When Citizens Advisory Committee (CAC) member Suds Jain emailed City Manager Deanna Santana and Acting City Clerk Jennifer Yamaguma asking about candidate forums little did he know that he would unleash a tsunami of controversy.
“I asked an honest question. I wasn’t trying to be controversial. Somehow these people felt threatened. I don’t know why,” said Jain. “These are questions that came up at the CAC meeting. The CAC is a watchdog and everybody was wondering what was going to happen [about the forums]. They [City Hall] changed policy without telling anybody about it.”
That the City would sponsor candidate forums in 2018 is a reasonable assumption — and not just because it been done so for at least 20 years. The City’s Policies and Procedures manual has a detailed section on the candidate forum.
Round One: No City-Sponsored Forums
The City’s series of defensive, verbose and contradictory “statements” about the forums suggest that the City started scrambling after Jain’s email. Two hours after he sent it, Jain got a succinct response to his Aug. 28 email.
“The City is not planning any City-sponsored forums as has been done in the past,” “campaign or campaign fund-raising activities are not allowed in the Council Chambers, if the Chambers is available for an appropriate neutral use, the fee of $15.00 per hour for day use and $20 per hour for evening use would apply (per Policy and Procedure 008), and any advertising on the City website “would be done exactly as what is offered for any other type of event (i.e., if it is at the library, it would be added to the library event page, etc.)”
Further, in reply to the question as to whether the City would provide a campaign ethics consultant — as it has for elections during the last 35 years — the answer was one word: “No.”
Later that afternoon Assistant City Manager Nadine Nader forwarded Yamaguma’s reply email to Santana, who responded to Nader, copying Chief Operating Officer Walter Rossman and Yamaguma. Santana’s reply says nothing about any clarifications to the statement that the City was “not planning any City-sponsored forums.” Instead she was concerned about the answer to Jain’s question about ethics consultants.
“Thank you for the opportunity to review the responses. I would suggest that we elaborate on 4 by stating that we will bring in support or consultants on a case by case basis and/or as deemed needed. We will not provide ethics consultants to candidates. Is there any way to send a clarifying, elaborated response to 4 so that he doesn’t think that it is a flat no?”
Round Two: Legal Concerns — Is It The City Attorney? Is It The City Manager? No, It’s The Ethics Committee
After the Weekly published its editorial online on Aug. 30 the City Clerk sent another email to Jain and published it on the City website, restating the new “no forums” policy.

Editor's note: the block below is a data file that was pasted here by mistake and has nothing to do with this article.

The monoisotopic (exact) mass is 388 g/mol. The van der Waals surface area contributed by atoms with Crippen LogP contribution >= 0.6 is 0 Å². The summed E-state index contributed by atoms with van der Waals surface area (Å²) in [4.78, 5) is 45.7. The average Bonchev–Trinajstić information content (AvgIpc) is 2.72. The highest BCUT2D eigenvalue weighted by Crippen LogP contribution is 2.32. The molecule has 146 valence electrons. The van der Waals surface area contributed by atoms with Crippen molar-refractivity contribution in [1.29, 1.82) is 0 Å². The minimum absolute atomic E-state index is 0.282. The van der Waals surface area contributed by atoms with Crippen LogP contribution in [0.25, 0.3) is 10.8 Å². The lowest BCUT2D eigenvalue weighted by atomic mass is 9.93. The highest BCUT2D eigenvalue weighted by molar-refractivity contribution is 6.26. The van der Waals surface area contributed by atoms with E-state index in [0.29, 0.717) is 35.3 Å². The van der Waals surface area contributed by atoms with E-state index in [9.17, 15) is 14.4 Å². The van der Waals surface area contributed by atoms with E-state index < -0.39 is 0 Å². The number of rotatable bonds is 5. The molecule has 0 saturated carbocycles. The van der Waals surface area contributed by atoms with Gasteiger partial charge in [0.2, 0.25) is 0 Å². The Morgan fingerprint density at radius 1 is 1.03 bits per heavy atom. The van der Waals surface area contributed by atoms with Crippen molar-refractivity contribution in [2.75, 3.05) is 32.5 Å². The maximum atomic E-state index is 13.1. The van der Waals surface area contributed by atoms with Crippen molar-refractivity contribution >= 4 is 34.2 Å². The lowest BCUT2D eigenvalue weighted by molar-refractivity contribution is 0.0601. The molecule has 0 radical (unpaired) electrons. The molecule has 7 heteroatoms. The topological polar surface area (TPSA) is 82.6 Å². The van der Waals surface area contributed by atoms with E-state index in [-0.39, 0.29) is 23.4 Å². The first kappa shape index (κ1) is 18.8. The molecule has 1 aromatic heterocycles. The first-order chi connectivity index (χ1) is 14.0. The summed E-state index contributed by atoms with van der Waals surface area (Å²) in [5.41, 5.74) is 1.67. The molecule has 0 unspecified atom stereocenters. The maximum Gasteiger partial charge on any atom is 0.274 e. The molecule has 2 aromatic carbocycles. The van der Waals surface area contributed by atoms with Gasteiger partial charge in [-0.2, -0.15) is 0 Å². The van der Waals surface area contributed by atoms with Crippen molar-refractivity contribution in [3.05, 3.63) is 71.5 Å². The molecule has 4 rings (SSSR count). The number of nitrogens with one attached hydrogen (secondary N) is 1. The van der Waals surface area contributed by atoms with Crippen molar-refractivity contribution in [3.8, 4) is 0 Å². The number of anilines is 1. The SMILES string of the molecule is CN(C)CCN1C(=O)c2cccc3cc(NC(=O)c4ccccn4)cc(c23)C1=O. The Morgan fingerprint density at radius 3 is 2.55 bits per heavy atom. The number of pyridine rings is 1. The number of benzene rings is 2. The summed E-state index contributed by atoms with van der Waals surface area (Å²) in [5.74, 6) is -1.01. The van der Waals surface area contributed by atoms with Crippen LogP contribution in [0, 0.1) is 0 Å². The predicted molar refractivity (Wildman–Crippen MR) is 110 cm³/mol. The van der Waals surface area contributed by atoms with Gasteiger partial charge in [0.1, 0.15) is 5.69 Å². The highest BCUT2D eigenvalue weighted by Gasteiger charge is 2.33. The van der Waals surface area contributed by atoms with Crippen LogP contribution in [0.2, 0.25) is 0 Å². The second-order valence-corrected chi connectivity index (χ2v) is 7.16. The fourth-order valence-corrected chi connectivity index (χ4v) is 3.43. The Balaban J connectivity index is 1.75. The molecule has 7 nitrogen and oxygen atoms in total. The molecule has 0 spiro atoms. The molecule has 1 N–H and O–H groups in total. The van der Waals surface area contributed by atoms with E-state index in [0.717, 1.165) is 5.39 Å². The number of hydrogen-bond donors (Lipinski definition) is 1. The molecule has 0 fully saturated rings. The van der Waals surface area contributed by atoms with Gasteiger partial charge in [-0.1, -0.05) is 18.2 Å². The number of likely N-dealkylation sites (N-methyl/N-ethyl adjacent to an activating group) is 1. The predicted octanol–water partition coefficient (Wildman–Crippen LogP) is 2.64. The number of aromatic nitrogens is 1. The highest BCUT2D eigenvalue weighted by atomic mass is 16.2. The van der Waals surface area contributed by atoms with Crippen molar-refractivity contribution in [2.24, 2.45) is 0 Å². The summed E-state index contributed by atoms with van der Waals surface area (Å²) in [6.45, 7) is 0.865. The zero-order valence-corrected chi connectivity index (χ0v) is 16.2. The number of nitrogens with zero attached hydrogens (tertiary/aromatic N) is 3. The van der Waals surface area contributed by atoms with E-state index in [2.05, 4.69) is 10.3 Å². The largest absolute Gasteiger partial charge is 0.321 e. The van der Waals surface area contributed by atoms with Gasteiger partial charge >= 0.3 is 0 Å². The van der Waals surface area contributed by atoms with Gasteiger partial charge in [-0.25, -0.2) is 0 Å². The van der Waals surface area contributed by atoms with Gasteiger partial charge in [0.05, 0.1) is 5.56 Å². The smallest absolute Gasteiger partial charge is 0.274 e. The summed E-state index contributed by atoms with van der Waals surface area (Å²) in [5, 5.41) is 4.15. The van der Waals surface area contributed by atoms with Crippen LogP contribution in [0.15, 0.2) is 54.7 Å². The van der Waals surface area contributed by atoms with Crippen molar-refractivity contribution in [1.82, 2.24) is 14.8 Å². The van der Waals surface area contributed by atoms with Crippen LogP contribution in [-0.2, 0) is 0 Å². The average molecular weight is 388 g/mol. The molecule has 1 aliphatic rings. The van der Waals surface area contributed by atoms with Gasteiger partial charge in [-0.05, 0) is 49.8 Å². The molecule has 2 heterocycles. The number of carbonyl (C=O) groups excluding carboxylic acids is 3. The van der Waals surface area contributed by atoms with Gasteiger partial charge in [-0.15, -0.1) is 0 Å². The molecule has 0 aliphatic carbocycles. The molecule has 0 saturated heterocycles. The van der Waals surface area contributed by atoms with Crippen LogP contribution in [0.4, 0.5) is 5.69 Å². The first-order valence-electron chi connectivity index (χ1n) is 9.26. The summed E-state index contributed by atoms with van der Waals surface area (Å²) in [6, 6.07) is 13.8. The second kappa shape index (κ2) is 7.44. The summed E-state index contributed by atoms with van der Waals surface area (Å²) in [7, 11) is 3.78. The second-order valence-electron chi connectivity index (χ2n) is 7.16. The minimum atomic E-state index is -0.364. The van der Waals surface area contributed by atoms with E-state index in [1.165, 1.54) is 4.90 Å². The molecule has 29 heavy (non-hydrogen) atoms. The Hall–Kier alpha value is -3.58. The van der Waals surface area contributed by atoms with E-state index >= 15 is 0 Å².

“City staff is restricted from these activities.” The memo also stated, “Upon review of the City’s past practices related to the Santa Clara Votes programs, which included conducting candidate forums and a final word forum led by a City-hired consultant with the use of general fund monies, there was significant concern by the City Manager and City Attorney that these practices conflicted with state law [California Govt. Code 5964] and the appropriate use of public funds. Therefore, as has been previously stated, neither a Candidate Forum nor a Final Word Forum will be hosted by the City of Santa Clara this year through the services of a hired consultant.”
The state law referenced prohibits employees of local public agencies from spending, or authorizing the spending of public money to support or oppose ballot initiatives and candidates.
In the 2009 court case (Vargas v Salinas) the California Supreme Court ruled that it’s in the public interest to use public resources for a variety of activities that inform voters, including holding public meetings where all perspectives are heard. Prohibited uses of public resources are in the category of creating and distributing campaign materials. There’s no prohibition against a public agency hiring moderators or “referees.”
On Aug. 31, Council Member Patricia Mahan questioned Santana about the forums, after receiving “emails, texts and calls” about it. Santana replied that she was “checking with Brian [Doyle] and will be in touch when I have a response.” In the meantime, Mahan could “reach out on your own, as a member of the public to coordinate … such an event. I agree with you that these candidate forums are important as part of an election.”
Santana also sent Mahan a list of everything City Hall was doing to provide voter information via the City website, Inside Santa Clara, social media, mailers and the County voter guide about the new districts, the cannabis tax measure and the “advisory” vote on whether the City should elect its Council by district (despite being under a court order to do so, which makes the $90,000 referendum pointless).
Round Three: No Now Means Maybe, New “Concerned” Party is the Ethics Committee
On Sept. 4, the Acting City Clerk published a second “clarification” of the original email to Jain that began with an attack on the Weekly’s editorial and a defense of the City Clerk’s office — although the editorial made no criticism of the Clerk’s office and its staff.